Reacting to the appeal from Senator Cruz that is pasted below for your ‘reading pleasure’(!), a few observations occur to me. First of all, there is a greater dignity in being addressed, however wrongly, as ‘Dear Fellow Conservative’ rather than as ‘Richard,’ ending with the formal signoff of ‘Senator Ted Cruz,’ which I found less off putting than ‘Barack’ or ‘Michelle,’ or in my example, ‘Debbie.’ Also, compare the subject lines used by Debbie Wasserman Schultz in messages received the last two days: “This is personal, Richard” My response: “It is anything but personal.” The subject line of her second message was along the same lines: “Can We Count on You, Richard?” My response: “Get real, first.”

 

Further, and more tellingly, the Cruz message is about the political importance of selecting the Republican candidate who will have the best chance of becoming the next senator from Nebraska because of his ideological alignment and stands on issues of principle. There is no mention of money, only a call for support, and the sly promise of promoting a political upset. In the accompanying message signed by the candidate in this primary election, Ben Sasse, substantive issues are stressed, and the appeal for funds is not personalized beyond the usual stress on the relevance of sufficient money to buy the TV time that will offset the funding power of the competing candidate whose campaign has far greater resources. An aggregate sum needed to achieve this result is mentioned, but no suggestion is made as to how much is expected to be contributed by each recipient of the message. It is left to me to decide how much I will give if I am persuaded, which for substantive reasons, I am not. Incidentally, Sasse scored an upset in this primary earlier in the week, and will be the Republican candidate in the Nebraska Senate race come November.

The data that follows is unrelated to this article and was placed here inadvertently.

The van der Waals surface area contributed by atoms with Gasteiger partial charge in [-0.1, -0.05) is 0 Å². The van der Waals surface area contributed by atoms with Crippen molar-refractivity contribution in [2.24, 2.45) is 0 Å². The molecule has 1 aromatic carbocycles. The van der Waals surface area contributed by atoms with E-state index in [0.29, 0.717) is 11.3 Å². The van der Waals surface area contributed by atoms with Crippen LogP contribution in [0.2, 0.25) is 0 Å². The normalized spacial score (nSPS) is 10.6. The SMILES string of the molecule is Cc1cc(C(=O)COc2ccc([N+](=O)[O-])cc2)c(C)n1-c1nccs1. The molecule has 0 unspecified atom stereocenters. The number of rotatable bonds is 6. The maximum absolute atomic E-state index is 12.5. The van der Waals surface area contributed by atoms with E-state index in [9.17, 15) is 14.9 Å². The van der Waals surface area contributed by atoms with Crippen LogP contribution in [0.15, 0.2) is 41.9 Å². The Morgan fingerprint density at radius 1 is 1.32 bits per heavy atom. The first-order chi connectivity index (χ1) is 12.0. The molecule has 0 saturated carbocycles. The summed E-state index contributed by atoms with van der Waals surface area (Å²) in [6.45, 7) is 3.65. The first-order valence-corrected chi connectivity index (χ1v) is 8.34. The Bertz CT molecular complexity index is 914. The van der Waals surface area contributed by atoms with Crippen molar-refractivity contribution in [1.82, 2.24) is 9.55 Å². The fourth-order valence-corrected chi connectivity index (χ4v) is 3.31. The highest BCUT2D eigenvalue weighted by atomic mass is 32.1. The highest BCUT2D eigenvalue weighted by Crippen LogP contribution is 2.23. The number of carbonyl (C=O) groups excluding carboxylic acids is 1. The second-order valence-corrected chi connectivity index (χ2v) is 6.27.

I will leave for another time, whether such Republicans relying on the label of ‘conservative,’ however sincere, obscures more than it discloses. To be clear, I support Obamacare 100%. My only wish is that the legislation had been more generous and inclusive. Without governmental empathy, tangibly expressed in action, for the many poor and marginal living within our affluent borders, there is little worth conserving except perhaps the wealth of the conservatives.

 

********************

THE TEXT OF SENATOR TED CRUZ AND BEN SASSE MESSAGES:

 

Fellow Conservative,

 

I am writing today to ask you to support Ben Sasse for U.S. Senate from Nebraska. He is a strong defender of the Constitution. Ben has the courage and character to stand on principle and to tell the bosses in Washington, “I don’t work for you. I work for the people of Nebraska.”

 

 

Ben is a leader in the fight against ObamaCare. He has read the entire ObamaCare bill, and he has a plan to stop it.

 

We need more conservatives who will stand up to defend the Constitution the way that Ben Sasse will. Both Sen. Mike Lee and I urgently need reinforcements like Ben in the U.S. Senate.